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The “reality of our unique fallenness” is why there is so much hope in the gospel. The Lord knew our struggles, so He gave us the solution (John 3:16). But connecting Christ to our need for transformation is not a simple process.
Think of sin like a dirty drop that you put in a clear bottle of water; it discolors the entire contents of the container. This illustration is a picture of how sin makes us “totally depraved.”
Sin comes into our system, so to speak, at conception and “totally defiles every ounce of us—physically, mentally, emotionally, and spiritually. We are completely corrupt. There is no part of us that has not been affected by sin.
Each person gets a “drop.” And to complicate matters, each person is “uniquely fallen.” This consequence of fallenness is one of the mysteries of sin.
After you mix in the shaping influences of sinful parents and an anti-God culture, you will not know entirely what you will have until after the child matures into adulthood. Of course, there are many more shaping influences, all of which can send a person reeling for years.
For some of us, the perversion of sin’s tendencies has to do with sexuality. Whether it is inherent from Adam or through other shaping influences, some people struggle with gender-related issues. Their issues do not make them weird. They are ordinary—in the sense that we all struggle with fallenness.
The reason I do not look down on LGBTQ+ people is that I have my “version of twistedness.” It would be intellectually dishonest and biblically out-of-bounds to think my sin is a better or more acceptable strain of the devil’s poison. Which is worse:
The Pharisee, standing by himself, prayed thus: ‘God, I thank you that I am not like other men, extortioners, unjust, adulterers, or even like this tax collector (Luke 18:11).
Would any of us dare come to Jesus to compare our sin with someone else’s? We all have consumed the deadly poison from the devil’s vessel and have been uniquely affected by its twistedness. We are all in the collective stew, which will cook any goose if the miraculous saving power of Jesus does not intervene and persuade otherwise.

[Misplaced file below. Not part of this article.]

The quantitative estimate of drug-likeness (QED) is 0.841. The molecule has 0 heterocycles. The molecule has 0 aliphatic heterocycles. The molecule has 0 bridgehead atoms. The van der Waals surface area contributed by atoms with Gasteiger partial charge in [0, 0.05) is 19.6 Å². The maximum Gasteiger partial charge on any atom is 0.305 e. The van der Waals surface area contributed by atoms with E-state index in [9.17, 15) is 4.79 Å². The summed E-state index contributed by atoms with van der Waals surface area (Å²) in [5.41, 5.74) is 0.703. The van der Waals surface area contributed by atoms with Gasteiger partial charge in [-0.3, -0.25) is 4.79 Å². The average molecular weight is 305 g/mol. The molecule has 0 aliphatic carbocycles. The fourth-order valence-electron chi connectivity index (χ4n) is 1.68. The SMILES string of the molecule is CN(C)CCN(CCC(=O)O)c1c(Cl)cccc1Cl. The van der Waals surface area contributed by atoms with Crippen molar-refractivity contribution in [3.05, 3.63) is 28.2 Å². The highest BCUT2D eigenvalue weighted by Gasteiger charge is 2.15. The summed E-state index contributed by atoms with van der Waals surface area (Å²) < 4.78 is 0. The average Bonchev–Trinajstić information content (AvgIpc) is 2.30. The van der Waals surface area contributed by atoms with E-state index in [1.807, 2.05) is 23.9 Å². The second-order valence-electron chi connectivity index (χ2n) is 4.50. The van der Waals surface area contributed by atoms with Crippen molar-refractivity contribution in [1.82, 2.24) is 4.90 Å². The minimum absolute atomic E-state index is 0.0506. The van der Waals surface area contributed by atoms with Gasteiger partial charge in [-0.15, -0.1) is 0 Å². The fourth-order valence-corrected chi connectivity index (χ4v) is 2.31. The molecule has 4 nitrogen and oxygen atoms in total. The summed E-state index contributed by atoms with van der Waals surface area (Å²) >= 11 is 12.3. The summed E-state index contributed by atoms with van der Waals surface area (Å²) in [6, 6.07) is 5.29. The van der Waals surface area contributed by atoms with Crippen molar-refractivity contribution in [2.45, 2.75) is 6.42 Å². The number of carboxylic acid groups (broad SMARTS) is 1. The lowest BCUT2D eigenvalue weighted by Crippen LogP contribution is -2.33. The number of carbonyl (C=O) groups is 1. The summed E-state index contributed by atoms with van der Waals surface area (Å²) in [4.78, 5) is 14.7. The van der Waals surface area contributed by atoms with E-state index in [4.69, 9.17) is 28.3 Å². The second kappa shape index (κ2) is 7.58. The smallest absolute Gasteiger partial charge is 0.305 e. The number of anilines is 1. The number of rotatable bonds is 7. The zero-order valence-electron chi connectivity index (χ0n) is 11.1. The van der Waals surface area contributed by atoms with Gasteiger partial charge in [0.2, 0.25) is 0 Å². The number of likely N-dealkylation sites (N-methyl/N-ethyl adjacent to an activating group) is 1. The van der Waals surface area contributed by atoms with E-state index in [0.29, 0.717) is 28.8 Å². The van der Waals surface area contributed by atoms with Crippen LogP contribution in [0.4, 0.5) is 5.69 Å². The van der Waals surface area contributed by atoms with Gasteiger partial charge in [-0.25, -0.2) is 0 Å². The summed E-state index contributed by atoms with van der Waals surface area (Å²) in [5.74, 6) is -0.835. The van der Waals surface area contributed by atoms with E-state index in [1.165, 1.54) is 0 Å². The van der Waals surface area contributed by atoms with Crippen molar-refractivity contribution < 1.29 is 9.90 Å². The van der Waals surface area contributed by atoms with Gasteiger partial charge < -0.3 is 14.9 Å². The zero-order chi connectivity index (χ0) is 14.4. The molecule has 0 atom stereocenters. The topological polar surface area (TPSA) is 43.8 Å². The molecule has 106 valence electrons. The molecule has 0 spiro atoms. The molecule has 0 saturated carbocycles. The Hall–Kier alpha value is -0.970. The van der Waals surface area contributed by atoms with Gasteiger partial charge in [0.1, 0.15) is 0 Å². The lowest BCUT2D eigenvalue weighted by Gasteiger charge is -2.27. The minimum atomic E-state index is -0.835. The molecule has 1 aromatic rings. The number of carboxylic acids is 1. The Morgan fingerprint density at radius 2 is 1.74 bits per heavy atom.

Perhaps you have a child who has embraced some aspect of the LGBT+ lifestyle. For many parents, this is their worst fear. Apart from death, there are probably not many situations that can wreak more havoc on a parent’s soul. If this is your situation, I’m writing to you.
I am going to give you six key things to think about if you are struggling with an LGBTQ+ child. These six things can apply to any wayward person. Perhaps your child is not struggling sexually. Still yet, you can benefit from these ideas.
Though they are not in any order of importance, as you read, ask the Lord to point out to you what is essential and what you need to take to heart. I also recommend you do not hide your hurt under a bushel. Find a friend—a trusted person you can spend time talking to and praying with about these matters.
Don’t Agree—We live in a world where everything must be accepted and tolerated. To speak against anything other than Christianity is not politically correct. You do not want to fall into this trap.
Jesus did not embrace our culture’s relativistic attitude, and neither should you. Imagine with me, just for a moment, if Jesus did not want to offend or step on anyone’s toes. You are right: you cannot imagine it.
There are moral wrongs in our world, and it is imperative that you talk about what the Bible condemns. There are times when you must identify sinful behaviors. If not, how would anyone know the difference between right and wrong? Do not submit to the pressure of, “If I say something, I will offend him, and he will never speak to me again.”
More than likely, he will surround himself with people who will not critique his behavior. This posture will give life to his sin. When I sin, I have to move to the shadows because sinners love darkness more than light (John 3:19). You do not want to become part of his wickedness, but somewhere in his world, he needs to see the light. You are the radiance of Christ that he sees.